Here and on your site you write:

“Why only odd squares? I think, but am not sure, that it is simply this – including 2×2=4 would not let us find the answer ourselves, and 2×2=? would be too obvious, and omitting just the 2×2 would also be too obvious. Omitting the even squares makes it more puzzling. But, also, thinking of even and odd might bring to mind the coin flipping in room 4 where we are going, and where we can hear chopping and hammering. In that room the lights on the wall can represent bits.”

If you had the solution and were trying to convey it using this paragraph it didn’t work. Rereading it I am still not sure you had this solution since your focus was on the connection to the contents of room 4 itself. It’s just rather confusingly written. Sorry.

White Raven

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• WR, not a big deal but no the paragraph about the 7×7 is not where I thought is was covered. The relevant paragraph starts with the incorrect first line that indicate doors 11 and 12 and focuses on correcting that to make 2×2=(4 the relevant square.

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• I thought it had been amply covered as well, but while I see it mentioned that 4 is a square and that’s a table of squares, I don’t see the plain statement that the table of squares MEANS that 4 is the right door, so I think it’s another case where some were thinking it but failing to say it, and some were thinking it had already been said.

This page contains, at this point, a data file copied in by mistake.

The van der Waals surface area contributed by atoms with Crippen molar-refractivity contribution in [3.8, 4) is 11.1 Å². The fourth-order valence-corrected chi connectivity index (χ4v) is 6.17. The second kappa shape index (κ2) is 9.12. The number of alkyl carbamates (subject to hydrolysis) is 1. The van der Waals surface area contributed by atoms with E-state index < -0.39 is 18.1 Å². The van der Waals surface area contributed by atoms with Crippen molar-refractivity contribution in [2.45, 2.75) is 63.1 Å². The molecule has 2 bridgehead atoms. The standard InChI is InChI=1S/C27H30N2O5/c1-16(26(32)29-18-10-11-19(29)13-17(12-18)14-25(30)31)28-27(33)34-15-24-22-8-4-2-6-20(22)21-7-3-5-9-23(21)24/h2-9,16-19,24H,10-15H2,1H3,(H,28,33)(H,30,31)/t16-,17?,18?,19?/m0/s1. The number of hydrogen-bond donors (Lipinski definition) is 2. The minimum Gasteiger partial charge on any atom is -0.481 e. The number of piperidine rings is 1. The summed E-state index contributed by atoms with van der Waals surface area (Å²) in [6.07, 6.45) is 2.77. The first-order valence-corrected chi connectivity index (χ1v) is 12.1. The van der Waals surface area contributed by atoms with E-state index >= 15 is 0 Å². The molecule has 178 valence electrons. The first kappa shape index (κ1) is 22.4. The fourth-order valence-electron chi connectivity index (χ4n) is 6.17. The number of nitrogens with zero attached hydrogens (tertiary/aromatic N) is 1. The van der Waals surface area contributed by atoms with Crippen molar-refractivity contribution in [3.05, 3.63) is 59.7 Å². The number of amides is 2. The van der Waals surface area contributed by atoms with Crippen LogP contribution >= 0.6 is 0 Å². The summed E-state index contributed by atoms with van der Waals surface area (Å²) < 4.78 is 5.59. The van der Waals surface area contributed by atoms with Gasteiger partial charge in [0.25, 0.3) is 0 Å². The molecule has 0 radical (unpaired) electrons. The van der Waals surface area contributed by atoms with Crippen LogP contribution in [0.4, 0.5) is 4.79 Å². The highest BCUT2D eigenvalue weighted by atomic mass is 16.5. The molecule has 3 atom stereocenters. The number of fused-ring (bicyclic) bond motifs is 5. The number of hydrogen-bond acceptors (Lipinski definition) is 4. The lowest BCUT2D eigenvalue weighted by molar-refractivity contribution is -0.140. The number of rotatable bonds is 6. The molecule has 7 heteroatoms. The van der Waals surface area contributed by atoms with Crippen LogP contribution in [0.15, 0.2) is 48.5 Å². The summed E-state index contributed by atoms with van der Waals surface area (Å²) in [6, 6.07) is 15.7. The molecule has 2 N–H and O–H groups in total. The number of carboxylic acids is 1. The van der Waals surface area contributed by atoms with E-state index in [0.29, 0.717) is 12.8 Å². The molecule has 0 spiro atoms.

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• Well, yes, my page today does sort of assume the obvious. I looked up 2012 on wayback. Here is what is stated then:

The multiplication table indicates the correct door for us. It is a table of squares of odd numbers, but incorrectly states that 1 x 1 = 2. I think we are supposed to “re-arrange” that into 2 x 2 = and then the correct answer is the correct door, “4”.

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• All of which suggests that sometimes trying to “enhance” solutions to try to figure out what detail WR may be looking for may not be enhancing them at all.

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• So since I have it up – these are the other two simple exit indicators I had in 2012:

The “hammering” and “chopping” sound are also intended to lead us back to room 4. Finally, there is one bottle out of place in the rack (brought to our attention in the text). It “points” over towards “4” other bottles. (And the tag on the bottle we might guess says “4”).

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22. “He had a weak point — this Fortunato — although in other regards he was a man to be respected and even feared. He prided himself on his connoisseurship in wine.”

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• Given the amount of wine Montersotor got Fortunato to drink, shouldn’t Fortunato be dead from alcohol poisoning?

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23. The jingling tells us the prisoner is still alive. The murderer has left the task unfinished. He needs a torch to drop in before adding the last brick. He went to room 4 to grab supplies. Candle, matches , wood.